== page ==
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Case Number 13546

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Speaking Freely: Hugo Chavez

Cinema Libre // 2006 // 52 Minutes // Not Rated
Reviewed by Judge Victor Valdivia (Retired) // May 1st, 2008

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All Rise...

Judge Victor Valdivia's new DVD Why Capitalism is the Worst Evil in the History of the Universe has just been released. He plans to use the proceeds to buy an iPhone and a Blu-Ray player.

The Charge

Today's most celebrated thinkers share their insights and opinions on the issues that affect their world.

Opening Statement

That doesn't explain why Hugo Chávez was chosen for this DVD.

Facts of the Case

In 2006, Venezuelan President Hugo Chávez gives a speech to the assembled international press corps. He discusses why he favors socialism over capitalism, why capitalism is unfair and evil, why socialism is better for Venezuela, why he doesn't like capitalism, and why capitalism is not his favorite.

The Evidence

Speaking Freely: Hugo Chávez is supposed to introduce Hugo Chávez to U.S. audiences who may not be familiar with him. While it does succeed in giving people an accurate depiction of Chávez as a speaker and philosopher, it doesn't do much else. Such an introduction is necessary because Chávez has become the most vocal critic of U.S. foreign policy in this hemisphere. Because Chávez has been such an outspoken critic of the Bush administration, especially its incompetence in dealing with Latin America, it's been tempting for many in the left, particularly naïve celebrities like Sean Penn, Naomi Campbell, and Danny Glover, to lionize him as a political icon. Such adulation misses the point. As this DVD reveals, Chávez is third-rate at both speaking and theorizing. Mostly, this speech reveals Chávez as just another tin-pot dictator with a loud mouth, a skill for masking self-aggrandizement as ideology, and a knack for generating publicity.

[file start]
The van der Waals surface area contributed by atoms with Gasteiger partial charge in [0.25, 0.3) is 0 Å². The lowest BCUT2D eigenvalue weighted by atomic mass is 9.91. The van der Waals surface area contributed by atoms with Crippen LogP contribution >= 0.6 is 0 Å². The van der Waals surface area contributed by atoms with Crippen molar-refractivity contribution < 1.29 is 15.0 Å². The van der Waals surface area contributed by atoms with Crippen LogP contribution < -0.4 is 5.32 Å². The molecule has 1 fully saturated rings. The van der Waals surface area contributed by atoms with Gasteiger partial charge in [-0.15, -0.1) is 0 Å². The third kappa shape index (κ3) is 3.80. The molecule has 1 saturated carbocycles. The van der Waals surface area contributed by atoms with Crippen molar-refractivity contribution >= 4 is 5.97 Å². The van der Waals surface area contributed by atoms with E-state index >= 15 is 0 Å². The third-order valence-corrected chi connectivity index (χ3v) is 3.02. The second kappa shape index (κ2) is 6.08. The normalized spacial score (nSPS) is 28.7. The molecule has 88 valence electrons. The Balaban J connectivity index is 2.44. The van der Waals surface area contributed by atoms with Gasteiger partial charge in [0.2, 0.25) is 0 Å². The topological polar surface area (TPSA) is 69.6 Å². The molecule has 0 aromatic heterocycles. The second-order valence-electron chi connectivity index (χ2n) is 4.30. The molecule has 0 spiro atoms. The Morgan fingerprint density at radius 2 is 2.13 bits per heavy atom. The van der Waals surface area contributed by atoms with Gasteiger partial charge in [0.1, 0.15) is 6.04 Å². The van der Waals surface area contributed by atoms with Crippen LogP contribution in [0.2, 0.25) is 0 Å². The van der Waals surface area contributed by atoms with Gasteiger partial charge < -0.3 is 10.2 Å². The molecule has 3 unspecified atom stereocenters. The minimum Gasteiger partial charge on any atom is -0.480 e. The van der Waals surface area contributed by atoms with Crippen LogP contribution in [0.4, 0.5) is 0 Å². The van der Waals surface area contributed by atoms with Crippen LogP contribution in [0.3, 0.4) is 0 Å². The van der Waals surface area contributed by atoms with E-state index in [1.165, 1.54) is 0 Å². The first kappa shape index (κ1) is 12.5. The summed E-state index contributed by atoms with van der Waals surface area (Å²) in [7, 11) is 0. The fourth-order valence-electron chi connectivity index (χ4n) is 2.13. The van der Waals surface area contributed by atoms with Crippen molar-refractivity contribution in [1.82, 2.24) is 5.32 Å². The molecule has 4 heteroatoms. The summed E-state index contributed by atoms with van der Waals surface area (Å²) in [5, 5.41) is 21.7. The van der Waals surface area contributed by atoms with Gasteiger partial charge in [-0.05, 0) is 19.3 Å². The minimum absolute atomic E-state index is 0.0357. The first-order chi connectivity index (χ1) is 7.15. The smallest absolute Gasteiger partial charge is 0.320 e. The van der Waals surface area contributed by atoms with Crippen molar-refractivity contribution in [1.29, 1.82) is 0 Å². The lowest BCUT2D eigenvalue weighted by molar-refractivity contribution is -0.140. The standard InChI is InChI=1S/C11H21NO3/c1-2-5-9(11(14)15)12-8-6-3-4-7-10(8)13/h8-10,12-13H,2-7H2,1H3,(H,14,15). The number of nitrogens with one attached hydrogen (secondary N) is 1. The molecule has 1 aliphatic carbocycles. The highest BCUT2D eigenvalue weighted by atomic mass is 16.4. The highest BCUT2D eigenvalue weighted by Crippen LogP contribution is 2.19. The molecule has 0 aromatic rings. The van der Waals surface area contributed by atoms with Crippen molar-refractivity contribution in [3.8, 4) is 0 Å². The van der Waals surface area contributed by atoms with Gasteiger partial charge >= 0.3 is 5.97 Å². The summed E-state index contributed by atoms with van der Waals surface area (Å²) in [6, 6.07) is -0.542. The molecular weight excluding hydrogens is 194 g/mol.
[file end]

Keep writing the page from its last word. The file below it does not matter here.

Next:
The speech is rambling and incoherent. It jumps from topic to topic without any smooth transitions. Chávez is ostensibly there to outline the reasons he is choosing socialism over capitalism and why he will not deal with the U.S. government. There is a lot of the latter, but not that much of the former. It's not, in fact, a policy speech. Apart from the final 8-minute section, in which he discusses a deal with an Argentinean milk company, the speech is short on specifics and very long on anti-capitalist rhetoric. There are repeated references to the "Empire," presumably the U.S., and he spends a lot of time settling scores with the Clinton administration and reciting the many slights and indignities they supposedly inflicted on him when he first came to power in 1999. Actually, Chávez's speeches have never been known for their coherency or thoughtfulness. They're all about bluster and volume, using incendiary language and hyperbole to attract publicity. When he refers to the U.S. ambassador as a devil, it's obvious he's not going for nuance.

He's also not going for veracity either. He claims that China is better than the United States because it's a world power that doesn't feel the need to subjugate other countries, which will come as a real surprise to the people of Tibet. Chávez also repeatedly references himself as continuing the Bolívarian revolution. He even has a giant portrait of Simón Bolívar (1783-1830) hanging behind him as he speaks. Bolívar, of course, is known as the father of South American independence from Spain, and the first leader of the Gran Colombia, the region of freed South American states that would later encompass Ecuador, Colombia, Panama, and Venezuela. Chávez repeatedly invokes Bolívar's name as an icon, claiming that his socialist ideology and condemnation of capitalism is a logical outgrowth of Bolívar's legacy. Curiously, he neglects to mention that Bolívar instituted a self-described dictatorship in his desperate and failing attempt to keep Gran Colombia together (much as Chávez himself attempted to do last fall, until he was voted down by a majority of the Venezuelan people), or that Bolívar was actually a devout admirer of liberal capitalism, even citing Adam Smith's Wealth of Nations as one of his favorite books.